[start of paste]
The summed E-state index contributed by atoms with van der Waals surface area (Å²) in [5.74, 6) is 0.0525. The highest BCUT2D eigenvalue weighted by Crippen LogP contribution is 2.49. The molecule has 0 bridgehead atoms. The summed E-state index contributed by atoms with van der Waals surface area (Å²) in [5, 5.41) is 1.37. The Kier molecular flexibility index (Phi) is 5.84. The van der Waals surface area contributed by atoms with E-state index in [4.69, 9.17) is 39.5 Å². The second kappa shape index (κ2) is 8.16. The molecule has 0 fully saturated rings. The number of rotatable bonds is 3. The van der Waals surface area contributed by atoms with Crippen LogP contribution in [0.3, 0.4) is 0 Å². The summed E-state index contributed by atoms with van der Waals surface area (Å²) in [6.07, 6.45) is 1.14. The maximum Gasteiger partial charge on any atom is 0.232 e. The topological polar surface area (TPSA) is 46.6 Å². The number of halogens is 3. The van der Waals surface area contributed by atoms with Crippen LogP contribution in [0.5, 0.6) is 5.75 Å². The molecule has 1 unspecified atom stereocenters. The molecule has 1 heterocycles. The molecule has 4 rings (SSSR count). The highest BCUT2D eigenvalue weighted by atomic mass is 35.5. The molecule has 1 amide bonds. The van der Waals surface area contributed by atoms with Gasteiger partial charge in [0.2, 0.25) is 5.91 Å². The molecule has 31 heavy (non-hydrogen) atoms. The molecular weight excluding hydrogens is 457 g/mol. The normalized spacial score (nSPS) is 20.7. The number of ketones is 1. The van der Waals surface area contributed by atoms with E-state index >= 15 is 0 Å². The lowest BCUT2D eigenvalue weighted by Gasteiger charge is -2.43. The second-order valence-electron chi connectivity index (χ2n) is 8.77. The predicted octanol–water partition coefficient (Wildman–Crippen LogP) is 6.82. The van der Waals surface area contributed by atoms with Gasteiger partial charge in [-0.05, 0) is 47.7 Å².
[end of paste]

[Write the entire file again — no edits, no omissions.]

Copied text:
The summed E-state index contributed by atoms with van der Waals surface area (Å²) in [5.74, 6) is 0.0525. The highest BCUT2D eigenvalue weighted by Crippen LogP contribution is 2.49. The molecule has 0 bridgehead atoms. The summed E-state index contributed by atoms with van der Waals surface area (Å²) in [5, 5.41) is 1.37. The Kier molecular flexibility index (Phi) is 5.84. The van der Waals surface area contributed by atoms with E-state index in [4.69, 9.17) is 39.5 Å². The second kappa shape index (κ2) is 8.16. The molecule has 0 fully saturated rings. The number of rotatable bonds is 3. The van der Waals surface area contributed by atoms with Crippen LogP contribution in [0.3, 0.4) is 0 Å². The summed E-state index contributed by atoms with van der Waals surface area (Å²) in [6.07, 6.45) is 1.14. The maximum Gasteiger partial charge on any atom is 0.232 e. The topological polar surface area (TPSA) is 46.6 Å². The number of halogens is 3. The van der Waals surface area contributed by atoms with Crippen LogP contribution in [0.5, 0.6) is 5.75 Å². The molecule has 1 unspecified atom stereocenters. The molecule has 1 heterocycles. The molecule has 4 rings (SSSR count). The highest BCUT2D eigenvalue weighted by atomic mass is 35.5. The molecule has 1 amide bonds. The van der Waals surface area contributed by atoms with Gasteiger partial charge in [0.2, 0.25) is 5.91 Å². The molecule has 31 heavy (non-hydrogen) atoms. The molecular weight excluding hydrogens is 457 g/mol. The normalized spacial score (nSPS) is 20.7. The number of ketones is 1. The van der Waals surface area contributed by atoms with E-state index >= 15 is 0 Å². The lowest BCUT2D eigenvalue weighted by Gasteiger charge is -2.43. The second-order valence-electron chi connectivity index (χ2n) is 8.77. The predicted octanol–water partition coefficient (Wildman–Crippen LogP) is 6.82. The van der Waals surface area contributed by atoms with Gasteiger partial charge in [-0.05, 0) is 47.7 Å².